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Trends Plant Sci. 2003 May;8(5):224-30.

Green or red: what stops the traffic in the tetrapyrrole pathway?

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Institute of Cell and Molecular Biology, University of Edinburgh, Kings Buildings, Mayfield Road, Edinburgh, Scotland, UK EH9 3JR.


Regulation of tetrapyrrole biosynthesis is crucial to plant metabolism. The two pivotal control points are formation of the initial precursor, 5-aminolaevulinic acid (ALA), and the metal-ion insertion step: chelation of Fe(2+) into protoporphyrin IX leads to haem and phytochromobilin, whereas insertion of Mg(2+) is the first step to chlorophyll. Recent studies with mutants and transgenic plants have demonstrated that perturbation of the branch point affects ALA formation. Moreover, one of the signals that controls the expression of genes for nuclear-encoded chloroplast proteins has been shown to be Mg-protoporphyrin-IX. Here, we discuss the regulation of branch-point flux and the relative contributions of the haem and chlorophyll branches to the regulation of ALA synthesis and thus to flow through the tetrapyrrole pathway.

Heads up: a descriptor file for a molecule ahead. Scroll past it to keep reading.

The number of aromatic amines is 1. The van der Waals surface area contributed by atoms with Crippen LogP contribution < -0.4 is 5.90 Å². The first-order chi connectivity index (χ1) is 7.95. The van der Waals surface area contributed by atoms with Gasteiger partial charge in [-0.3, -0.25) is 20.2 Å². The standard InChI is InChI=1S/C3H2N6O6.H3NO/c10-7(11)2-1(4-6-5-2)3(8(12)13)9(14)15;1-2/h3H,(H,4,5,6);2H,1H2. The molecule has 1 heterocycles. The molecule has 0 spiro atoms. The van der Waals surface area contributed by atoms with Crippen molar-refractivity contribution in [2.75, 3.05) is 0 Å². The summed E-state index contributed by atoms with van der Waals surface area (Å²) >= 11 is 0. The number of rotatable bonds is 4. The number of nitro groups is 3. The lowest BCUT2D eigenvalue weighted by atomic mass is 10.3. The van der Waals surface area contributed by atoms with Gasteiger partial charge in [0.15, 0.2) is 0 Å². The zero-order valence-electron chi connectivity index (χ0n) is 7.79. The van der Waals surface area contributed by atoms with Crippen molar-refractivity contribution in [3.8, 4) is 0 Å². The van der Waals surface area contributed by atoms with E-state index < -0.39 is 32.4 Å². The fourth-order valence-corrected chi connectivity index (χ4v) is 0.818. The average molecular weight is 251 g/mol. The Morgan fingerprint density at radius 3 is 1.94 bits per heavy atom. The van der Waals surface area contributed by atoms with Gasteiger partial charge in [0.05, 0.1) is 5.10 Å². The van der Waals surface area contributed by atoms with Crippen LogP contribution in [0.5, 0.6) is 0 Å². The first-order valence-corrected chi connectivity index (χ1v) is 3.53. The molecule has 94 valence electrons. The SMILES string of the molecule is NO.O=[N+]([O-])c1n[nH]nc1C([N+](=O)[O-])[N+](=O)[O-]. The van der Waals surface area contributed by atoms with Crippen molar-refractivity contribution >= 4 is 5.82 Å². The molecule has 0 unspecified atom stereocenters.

[Indexed for MEDLINE]

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